Butterfred // LP4
(Butterfred Productions)

Coming on with a blunted pressure which sounds like long nights basking in the monitor’s glare and an ash-tray half-full outlook, Butterfred is quietly marking out his space. At this point the low-key beatsmith is four years deep on his Buttterfred Productions label, a self-steered operation taking in 12”s, 7”s and LPs loaded with moody constructions that carry the torch from 90s trip hop and its dub affiliation through to the modern age. It’s definitely not throwback, but rather a continued commitment to the dank, noirish ambience of dusty sampling, subdued hooks, downtempo rhythms and blown out bass. If you ever found yourself vibing out to a Headz compilation but wondered what a 21st Century update might sound like, Butterfred may just be the murky figure you need.

Butterfred Productions · BFP008 LP4 (clips n chips)

There are plenty of hip hop snatches woven throughout LP4, more often than not pitched down for that woozy chopped and screwed flavour, and you might catch the odd artful jazz lick here and there, but you’re just as likely to hear hints of grime, dancehall and trap folded into the mix. Given the blend at work here, it’s no shock to get reminded of dubstep at its most creative, albeit without any 140 dogma setting the boundaries. Butterfred glides through his self-defined space freely, embodying the solitary beat junkie in sound. And sure enough, throughout LP4 the emphasis is placed on space, even when there’s a world-weary pad blowing through the track, filling up the middle distance.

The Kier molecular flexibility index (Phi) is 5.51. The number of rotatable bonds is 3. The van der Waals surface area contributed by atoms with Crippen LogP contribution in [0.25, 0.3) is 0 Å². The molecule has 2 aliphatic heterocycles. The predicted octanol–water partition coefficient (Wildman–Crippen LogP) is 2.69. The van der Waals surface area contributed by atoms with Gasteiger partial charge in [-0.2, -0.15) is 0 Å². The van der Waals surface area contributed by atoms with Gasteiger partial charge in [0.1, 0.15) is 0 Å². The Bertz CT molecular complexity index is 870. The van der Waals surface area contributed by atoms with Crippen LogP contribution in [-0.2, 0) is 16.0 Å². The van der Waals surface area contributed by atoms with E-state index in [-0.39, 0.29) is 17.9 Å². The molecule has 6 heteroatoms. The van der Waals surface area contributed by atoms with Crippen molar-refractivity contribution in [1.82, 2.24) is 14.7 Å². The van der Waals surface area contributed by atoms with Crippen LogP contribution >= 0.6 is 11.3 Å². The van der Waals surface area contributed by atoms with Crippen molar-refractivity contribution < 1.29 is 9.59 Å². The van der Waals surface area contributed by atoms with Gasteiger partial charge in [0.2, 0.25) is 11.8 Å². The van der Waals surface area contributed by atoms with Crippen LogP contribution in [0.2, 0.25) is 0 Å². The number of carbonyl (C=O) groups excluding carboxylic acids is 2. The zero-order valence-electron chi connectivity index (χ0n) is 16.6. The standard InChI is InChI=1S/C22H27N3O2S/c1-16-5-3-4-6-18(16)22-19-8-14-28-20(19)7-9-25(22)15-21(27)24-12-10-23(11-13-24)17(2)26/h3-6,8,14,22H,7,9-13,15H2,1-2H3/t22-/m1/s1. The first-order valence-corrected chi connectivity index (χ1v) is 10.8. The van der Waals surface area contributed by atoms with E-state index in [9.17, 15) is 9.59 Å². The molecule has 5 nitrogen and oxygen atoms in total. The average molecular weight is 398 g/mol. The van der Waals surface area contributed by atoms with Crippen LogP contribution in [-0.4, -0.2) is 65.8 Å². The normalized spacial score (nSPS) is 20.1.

Clearly he’s not lacking self-awareness either – the trip hop tag is like kryptonite to a lot of artists, but bookending the album with an alternative ‘Trip Hop Mix’ of opening track ‘Bust You’ tells you he knows exactly the field he’s operating in. With no digital release and a minimal, functional online presence, zero affiliations and this singular, moody sound, Butterfred could be seen as playing the anonymity card for effect, but to be honest these kinds of beats were never meant to be fronted by a personality. In the same way Burial was more of a wraith-like figure embodied by his music, Butterfred suits the mystique, and doggedly self-releasing wax without playing the promo game speaks to a conviction in the art that he’s crafting, which is more than held up by the results carved into these plates.